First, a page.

Специфика участия в международной торговле малых и средних быстрорастущих фирм, возможные следствия для государственной политики
This study explores participation of Russian fast-growing small and medium-sized enterprises (SMEs) in international trade and delivers the evidence of the effects of public policy support on growth and export activity. We show that small and medium sized enterprises that can be attributed to fast-growing firms, have higher export activity, but higher growth rates for them are dominated by growth of domestic sales. Regarding market orientation of Russian firms, we find that fast-growing SMEs are more oriented towards non-CIS markets (primarily, Asian) in comparison to other exporting SMEs. We explore the effects of sanctions and find that fast-growing firms more often entered new country markets than other SMEs. We show that SMEs and fast-growing firms working on foreign markets more intensively use digital technologies. Fast-growing SMEs demonstrate lower dependence on technology imports and higher interest in developing and introducing technologies. We explore public policy support for SMEs and find that government support measures are poorly targeted at small companies in comparison to large business and contribute little to firms’ growth and increase of their export activity.
This paper examines how export and export destination stimulates innovation by Russian manufacturing firms. The discussion is guided by the theoretical models for heterogeneous firms engaged in international trade which predict that, because more productive firms generate higher profit gains, they are able to afford high entry costs, and trade liberalization encourages the use of more progressive technologies and brings higher returns from R&D investments. We will test the theory using a panel of Russian manufacturing firms surveyed in 2004 and 2009, and use export entry and export destinations to identify the causal effects on various direct measures of technologies, skill and management innovations. We find evidence on exporters’ higher R&D financing, better management and technological upgrades. Exporters, most noticeably long-time and continuous exporters, are more active in monitoring their competitors, both domestically and internationally, and more frequently employ highly qualified managers. Exporters are more active in IT implementation. When it comes to export destination, we find that non-CIS exporters are more prone to learning. However, we cannot identify that government or foreign ownership shows any impact on learning-by-exporting effects.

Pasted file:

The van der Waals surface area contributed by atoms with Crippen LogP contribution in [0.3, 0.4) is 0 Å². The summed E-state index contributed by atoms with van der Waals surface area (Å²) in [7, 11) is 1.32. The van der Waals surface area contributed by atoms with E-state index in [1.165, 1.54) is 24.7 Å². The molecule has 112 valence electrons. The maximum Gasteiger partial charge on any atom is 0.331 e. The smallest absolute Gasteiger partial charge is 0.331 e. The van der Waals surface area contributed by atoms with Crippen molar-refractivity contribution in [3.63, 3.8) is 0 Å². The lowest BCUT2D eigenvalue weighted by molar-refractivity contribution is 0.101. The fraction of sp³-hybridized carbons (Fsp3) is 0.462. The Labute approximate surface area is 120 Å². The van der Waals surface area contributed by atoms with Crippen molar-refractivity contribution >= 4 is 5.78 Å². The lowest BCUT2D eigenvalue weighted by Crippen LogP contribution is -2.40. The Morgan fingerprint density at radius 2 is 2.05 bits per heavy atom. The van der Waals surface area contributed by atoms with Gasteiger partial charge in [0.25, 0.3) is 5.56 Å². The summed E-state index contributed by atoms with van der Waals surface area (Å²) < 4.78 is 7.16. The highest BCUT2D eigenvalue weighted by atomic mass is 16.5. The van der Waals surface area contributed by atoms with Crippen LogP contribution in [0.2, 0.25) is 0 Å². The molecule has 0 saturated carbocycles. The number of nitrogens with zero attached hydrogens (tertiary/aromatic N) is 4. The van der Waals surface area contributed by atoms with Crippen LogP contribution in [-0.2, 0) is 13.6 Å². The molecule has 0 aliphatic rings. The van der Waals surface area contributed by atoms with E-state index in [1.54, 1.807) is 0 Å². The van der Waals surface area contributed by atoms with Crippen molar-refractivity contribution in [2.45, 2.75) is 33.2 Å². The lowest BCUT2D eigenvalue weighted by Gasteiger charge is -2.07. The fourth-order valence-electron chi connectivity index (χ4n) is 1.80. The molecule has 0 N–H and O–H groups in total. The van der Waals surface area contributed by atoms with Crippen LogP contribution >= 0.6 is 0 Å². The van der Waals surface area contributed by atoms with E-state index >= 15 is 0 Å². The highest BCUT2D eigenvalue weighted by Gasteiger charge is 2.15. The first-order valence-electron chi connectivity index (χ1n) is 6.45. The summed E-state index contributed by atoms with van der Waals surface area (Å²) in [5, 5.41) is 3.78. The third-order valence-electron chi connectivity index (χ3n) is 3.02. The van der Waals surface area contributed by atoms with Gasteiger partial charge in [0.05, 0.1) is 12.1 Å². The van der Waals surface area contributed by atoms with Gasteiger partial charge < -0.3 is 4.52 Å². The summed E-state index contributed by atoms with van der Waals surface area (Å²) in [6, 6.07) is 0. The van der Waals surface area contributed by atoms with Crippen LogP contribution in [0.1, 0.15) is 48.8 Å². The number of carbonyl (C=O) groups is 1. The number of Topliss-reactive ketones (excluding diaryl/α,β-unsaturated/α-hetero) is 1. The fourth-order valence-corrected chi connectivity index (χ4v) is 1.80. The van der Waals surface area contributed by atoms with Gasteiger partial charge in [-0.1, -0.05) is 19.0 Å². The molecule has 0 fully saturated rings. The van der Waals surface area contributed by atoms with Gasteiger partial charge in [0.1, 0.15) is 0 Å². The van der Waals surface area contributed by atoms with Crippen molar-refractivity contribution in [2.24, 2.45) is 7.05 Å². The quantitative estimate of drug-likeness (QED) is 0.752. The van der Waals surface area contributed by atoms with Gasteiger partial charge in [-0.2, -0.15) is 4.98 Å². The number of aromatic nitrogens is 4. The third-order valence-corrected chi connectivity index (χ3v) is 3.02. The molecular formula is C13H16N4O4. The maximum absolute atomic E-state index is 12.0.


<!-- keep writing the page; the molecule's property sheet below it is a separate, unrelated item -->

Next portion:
The article presents analysis of the impact of human resource management systems (HRM) on the financial performance of banks operating in the Russian market. The sample includes 67 banks with different organizational characteristics (nationality of capital, ownership, lo-cation of the head office, number of years of operation in the Russian market). The research is based both on qualitative (a survey of heads of HR services of banks) and quantitative (analysis of financial statements of banks). Data were collected in the period from 2011 to 2015. Initially, the main indicators characterizing the effectiveness of the HRM system (labor productivity and return on investment in human capital), as well as indicators of the financial performance of banks (return on assets and return on capital), were calculated. Further, with the help of the system of econometric equations, the impact of performance indicators of HRM systems on financial results of banks was determined. The study revealed that, on one hand, implementation of the functions of the HRM system does not have a positive impact on financial performance of the bank. At the same time, the impact of effects of some particular variables characterizing the HRM system itself (orientation on the strategic goals of the bank, the composition of the functions performed, the automation of functions, the flexibility and innovation of the HRM system, the amount of personnel costs) on performance of banks was revealed. So, the positive effect of the HRM system arises from its orientation towards the strategic goals of the bank, as well as with the use of electronic systems that automate the functions of HRM and thus improving the timing and quality of their implementation. Together, these variables, characterizing the HRM system, increase the return on investment in human capital. If the bank also achieves the flexibility and innovation of the HRM system, then labor productivity also increases. This, in turn, has a positive impact on the financial performance of banks.